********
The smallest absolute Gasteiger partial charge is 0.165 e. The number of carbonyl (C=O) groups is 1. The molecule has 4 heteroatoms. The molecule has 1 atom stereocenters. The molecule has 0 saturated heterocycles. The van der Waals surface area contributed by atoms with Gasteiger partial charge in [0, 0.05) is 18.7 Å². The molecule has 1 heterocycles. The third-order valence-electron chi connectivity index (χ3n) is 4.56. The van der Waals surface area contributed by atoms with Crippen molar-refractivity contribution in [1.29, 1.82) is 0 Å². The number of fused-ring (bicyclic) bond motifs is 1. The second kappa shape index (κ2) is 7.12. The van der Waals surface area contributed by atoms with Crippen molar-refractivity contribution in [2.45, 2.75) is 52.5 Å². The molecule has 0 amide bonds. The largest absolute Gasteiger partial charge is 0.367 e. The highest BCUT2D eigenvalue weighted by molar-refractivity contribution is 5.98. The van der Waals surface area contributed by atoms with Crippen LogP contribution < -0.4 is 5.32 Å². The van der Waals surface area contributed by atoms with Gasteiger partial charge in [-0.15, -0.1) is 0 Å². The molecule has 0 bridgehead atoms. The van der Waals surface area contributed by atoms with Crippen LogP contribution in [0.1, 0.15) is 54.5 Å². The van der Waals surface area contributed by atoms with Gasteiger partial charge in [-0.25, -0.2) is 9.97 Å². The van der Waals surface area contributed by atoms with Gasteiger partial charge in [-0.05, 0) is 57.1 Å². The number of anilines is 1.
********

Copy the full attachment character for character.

The smallest absolute Gasteiger partial charge is 0.165 e. The number of carbonyl (C=O) groups is 1. The molecule has 4 heteroatoms. The molecule has 1 atom stereocenters. The molecule has 0 saturated heterocycles. The van der Waals surface area contributed by atoms with Gasteiger partial charge in [0, 0.05) is 18.7 Å². The molecule has 1 heterocycles. The third-order valence-electron chi connectivity index (χ3n) is 4.56. The van der Waals surface area contributed by atoms with Crippen molar-refractivity contribution in [1.29, 1.82) is 0 Å². The number of fused-ring (bicyclic) bond motifs is 1. The second kappa shape index (κ2) is 7.12. The van der Waals surface area contributed by atoms with Crippen molar-refractivity contribution in [2.45, 2.75) is 52.5 Å². The molecule has 0 amide bonds. The largest absolute Gasteiger partial charge is 0.367 e. The highest BCUT2D eigenvalue weighted by molar-refractivity contribution is 5.98. The van der Waals surface area contributed by atoms with Crippen LogP contribution < -0.4 is 5.32 Å². The van der Waals surface area contributed by atoms with Gasteiger partial charge in [-0.15, -0.1) is 0 Å². The molecule has 0 bridgehead atoms. The van der Waals surface area contributed by atoms with Crippen LogP contribution in [0.1, 0.15) is 54.5 Å². The van der Waals surface area contributed by atoms with Gasteiger partial charge in [-0.25, -0.2) is 9.97 Å². The van der Waals surface area contributed by atoms with Gasteiger partial charge in [-0.05, 0) is 57.1 Å². The number of anilines is 1.